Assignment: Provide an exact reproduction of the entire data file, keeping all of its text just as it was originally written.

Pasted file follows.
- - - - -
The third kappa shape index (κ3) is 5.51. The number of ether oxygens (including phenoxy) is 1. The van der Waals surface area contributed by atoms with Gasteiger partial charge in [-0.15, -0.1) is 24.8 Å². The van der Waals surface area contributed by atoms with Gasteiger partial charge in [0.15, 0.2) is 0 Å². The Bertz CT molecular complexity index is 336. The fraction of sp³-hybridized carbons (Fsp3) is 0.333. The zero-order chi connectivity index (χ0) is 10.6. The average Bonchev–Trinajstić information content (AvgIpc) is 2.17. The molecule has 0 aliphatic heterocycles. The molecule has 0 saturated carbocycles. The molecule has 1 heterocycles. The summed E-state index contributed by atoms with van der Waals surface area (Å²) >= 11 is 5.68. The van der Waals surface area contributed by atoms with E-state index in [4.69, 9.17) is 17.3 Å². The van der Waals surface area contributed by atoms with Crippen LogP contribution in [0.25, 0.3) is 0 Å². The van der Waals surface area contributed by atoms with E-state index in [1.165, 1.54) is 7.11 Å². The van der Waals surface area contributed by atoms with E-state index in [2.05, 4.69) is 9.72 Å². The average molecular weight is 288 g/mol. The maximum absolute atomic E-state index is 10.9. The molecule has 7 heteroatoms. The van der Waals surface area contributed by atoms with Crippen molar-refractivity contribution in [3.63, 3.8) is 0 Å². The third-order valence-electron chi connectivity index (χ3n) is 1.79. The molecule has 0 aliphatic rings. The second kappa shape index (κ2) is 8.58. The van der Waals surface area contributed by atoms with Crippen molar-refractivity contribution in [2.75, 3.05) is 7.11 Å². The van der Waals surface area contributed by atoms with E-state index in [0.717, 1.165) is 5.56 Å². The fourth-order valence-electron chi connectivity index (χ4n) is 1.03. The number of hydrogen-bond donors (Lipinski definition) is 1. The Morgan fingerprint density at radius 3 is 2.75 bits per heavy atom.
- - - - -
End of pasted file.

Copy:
The third kappa shape index (κ3) is 5.51. The number of ether oxygens (including phenoxy) is 1. The van der Waals surface area contributed by atoms with Gasteiger partial charge in [-0.15, -0.1) is 24.8 Å². The van der Waals surface area contributed by atoms with Gasteiger partial charge in [0.15, 0.2) is 0 Å². The Bertz CT molecular complexity index is 336. The fraction of sp³-hybridized carbons (Fsp3) is 0.333. The zero-order chi connectivity index (χ0) is 10.6. The average Bonchev–Trinajstić information content (AvgIpc) is 2.17. The molecule has 0 aliphatic heterocycles. The molecule has 0 saturated carbocycles. The molecule has 1 heterocycles. The summed E-state index contributed by atoms with van der Waals surface area (Å²) >= 11 is 5.68. The van der Waals surface area contributed by atoms with E-state index in [4.69, 9.17) is 17.3 Å². The van der Waals surface area contributed by atoms with Crippen LogP contribution in [0.25, 0.3) is 0 Å². The van der Waals surface area contributed by atoms with E-state index in [1.165, 1.54) is 7.11 Å². The van der Waals surface area contributed by atoms with E-state index in [2.05, 4.69) is 9.72 Å². The average molecular weight is 288 g/mol. The maximum absolute atomic E-state index is 10.9. The molecule has 7 heteroatoms. The van der Waals surface area contributed by atoms with Crippen molar-refractivity contribution in [3.63, 3.8) is 0 Å². The third-order valence-electron chi connectivity index (χ3n) is 1.79. The molecule has 0 aliphatic rings. The second kappa shape index (κ2) is 8.58. The van der Waals surface area contributed by atoms with Crippen molar-refractivity contribution in [2.75, 3.05) is 7.11 Å². The van der Waals surface area contributed by atoms with E-state index in [0.717, 1.165) is 5.56 Å². The fourth-order valence-electron chi connectivity index (χ4n) is 1.03. The number of hydrogen-bond donors (Lipinski definition) is 1. The Morgan fingerprint density at radius 3 is 2.75 bits per heavy atom.